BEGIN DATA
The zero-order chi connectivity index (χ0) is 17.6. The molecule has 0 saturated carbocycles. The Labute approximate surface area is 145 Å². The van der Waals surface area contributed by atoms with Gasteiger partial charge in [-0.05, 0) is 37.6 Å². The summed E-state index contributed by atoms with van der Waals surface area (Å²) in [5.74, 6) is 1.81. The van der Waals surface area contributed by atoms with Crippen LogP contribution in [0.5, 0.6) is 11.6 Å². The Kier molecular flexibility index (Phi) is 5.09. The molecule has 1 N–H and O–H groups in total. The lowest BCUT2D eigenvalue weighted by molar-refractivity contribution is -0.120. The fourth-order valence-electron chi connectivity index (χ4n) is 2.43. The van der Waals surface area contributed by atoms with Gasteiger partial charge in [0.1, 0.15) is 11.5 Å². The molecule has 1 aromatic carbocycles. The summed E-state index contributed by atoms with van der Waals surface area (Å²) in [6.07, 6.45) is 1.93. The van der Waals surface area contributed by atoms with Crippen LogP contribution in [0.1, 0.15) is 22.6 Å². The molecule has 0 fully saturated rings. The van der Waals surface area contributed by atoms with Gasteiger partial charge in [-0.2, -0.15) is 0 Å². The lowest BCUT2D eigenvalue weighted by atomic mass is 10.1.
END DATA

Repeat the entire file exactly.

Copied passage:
The zero-order chi connectivity index (χ0) is 17.6. The molecule has 0 saturated carbocycles. The Labute approximate surface area is 145 Å². The van der Waals surface area contributed by atoms with Gasteiger partial charge in [-0.05, 0) is 37.6 Å². The summed E-state index contributed by atoms with van der Waals surface area (Å²) in [5.74, 6) is 1.81. The van der Waals surface area contributed by atoms with Crippen LogP contribution in [0.5, 0.6) is 11.6 Å². The Kier molecular flexibility index (Phi) is 5.09. The molecule has 1 N–H and O–H groups in total. The lowest BCUT2D eigenvalue weighted by molar-refractivity contribution is -0.120. The fourth-order valence-electron chi connectivity index (χ4n) is 2.43. The van der Waals surface area contributed by atoms with Gasteiger partial charge in [0.1, 0.15) is 11.5 Å². The molecule has 1 aromatic carbocycles. The summed E-state index contributed by atoms with van der Waals surface area (Å²) in [6.07, 6.45) is 1.93. The van der Waals surface area contributed by atoms with Crippen LogP contribution in [0.1, 0.15) is 22.6 Å². The molecule has 0 fully saturated rings. The van der Waals surface area contributed by atoms with Gasteiger partial charge in [-0.2, -0.15) is 0 Å². The lowest BCUT2D eigenvalue weighted by atomic mass is 10.1.